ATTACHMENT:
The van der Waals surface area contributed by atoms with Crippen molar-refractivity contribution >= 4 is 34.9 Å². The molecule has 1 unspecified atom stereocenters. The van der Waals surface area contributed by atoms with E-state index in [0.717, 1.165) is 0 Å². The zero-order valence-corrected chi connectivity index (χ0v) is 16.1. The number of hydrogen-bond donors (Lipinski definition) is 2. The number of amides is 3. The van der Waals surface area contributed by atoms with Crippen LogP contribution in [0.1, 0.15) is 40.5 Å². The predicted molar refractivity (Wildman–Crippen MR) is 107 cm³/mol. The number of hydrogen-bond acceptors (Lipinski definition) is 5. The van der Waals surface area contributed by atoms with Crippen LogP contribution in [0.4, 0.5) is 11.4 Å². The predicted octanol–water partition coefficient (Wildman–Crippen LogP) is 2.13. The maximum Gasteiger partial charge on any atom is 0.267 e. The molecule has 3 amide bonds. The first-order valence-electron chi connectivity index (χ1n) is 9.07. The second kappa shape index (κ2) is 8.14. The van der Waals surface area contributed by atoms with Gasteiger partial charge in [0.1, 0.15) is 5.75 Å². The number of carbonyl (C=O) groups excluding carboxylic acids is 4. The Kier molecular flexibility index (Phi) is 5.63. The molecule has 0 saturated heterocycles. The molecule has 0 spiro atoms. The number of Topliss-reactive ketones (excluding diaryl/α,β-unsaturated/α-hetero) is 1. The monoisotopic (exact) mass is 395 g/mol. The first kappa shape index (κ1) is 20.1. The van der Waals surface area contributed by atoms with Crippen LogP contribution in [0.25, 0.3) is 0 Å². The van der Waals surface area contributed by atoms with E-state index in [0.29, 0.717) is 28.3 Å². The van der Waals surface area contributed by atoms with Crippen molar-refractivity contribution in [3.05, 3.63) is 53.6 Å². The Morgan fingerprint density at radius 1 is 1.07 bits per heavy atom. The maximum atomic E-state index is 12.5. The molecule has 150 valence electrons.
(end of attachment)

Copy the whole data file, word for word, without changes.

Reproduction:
The van der Waals surface area contributed by atoms with Crippen molar-refractivity contribution >= 4 is 34.9 Å². The molecule has 1 unspecified atom stereocenters. The van der Waals surface area contributed by atoms with E-state index in [0.717, 1.165) is 0 Å². The zero-order valence-corrected chi connectivity index (χ0v) is 16.1. The number of hydrogen-bond donors (Lipinski definition) is 2. The number of amides is 3. The van der Waals surface area contributed by atoms with Crippen LogP contribution in [0.1, 0.15) is 40.5 Å². The predicted molar refractivity (Wildman–Crippen MR) is 107 cm³/mol. The number of hydrogen-bond acceptors (Lipinski definition) is 5. The van der Waals surface area contributed by atoms with Crippen LogP contribution in [0.4, 0.5) is 11.4 Å². The predicted octanol–water partition coefficient (Wildman–Crippen LogP) is 2.13. The maximum Gasteiger partial charge on any atom is 0.267 e. The molecule has 3 amide bonds. The first-order valence-electron chi connectivity index (χ1n) is 9.07. The second kappa shape index (κ2) is 8.14. The van der Waals surface area contributed by atoms with Gasteiger partial charge in [0.1, 0.15) is 5.75 Å². The number of carbonyl (C=O) groups excluding carboxylic acids is 4. The Kier molecular flexibility index (Phi) is 5.63. The molecule has 0 saturated heterocycles. The molecule has 0 spiro atoms. The number of Topliss-reactive ketones (excluding diaryl/α,β-unsaturated/α-hetero) is 1. The monoisotopic (exact) mass is 395 g/mol. The first kappa shape index (κ1) is 20.1. The van der Waals surface area contributed by atoms with Crippen LogP contribution in [0.25, 0.3) is 0 Å². The van der Waals surface area contributed by atoms with E-state index in [0.29, 0.717) is 28.3 Å². The van der Waals surface area contributed by atoms with Crippen molar-refractivity contribution in [3.05, 3.63) is 53.6 Å². The Morgan fingerprint density at radius 1 is 1.07 bits per heavy atom. The maximum atomic E-state index is 12.5. The molecule has 150 valence electrons.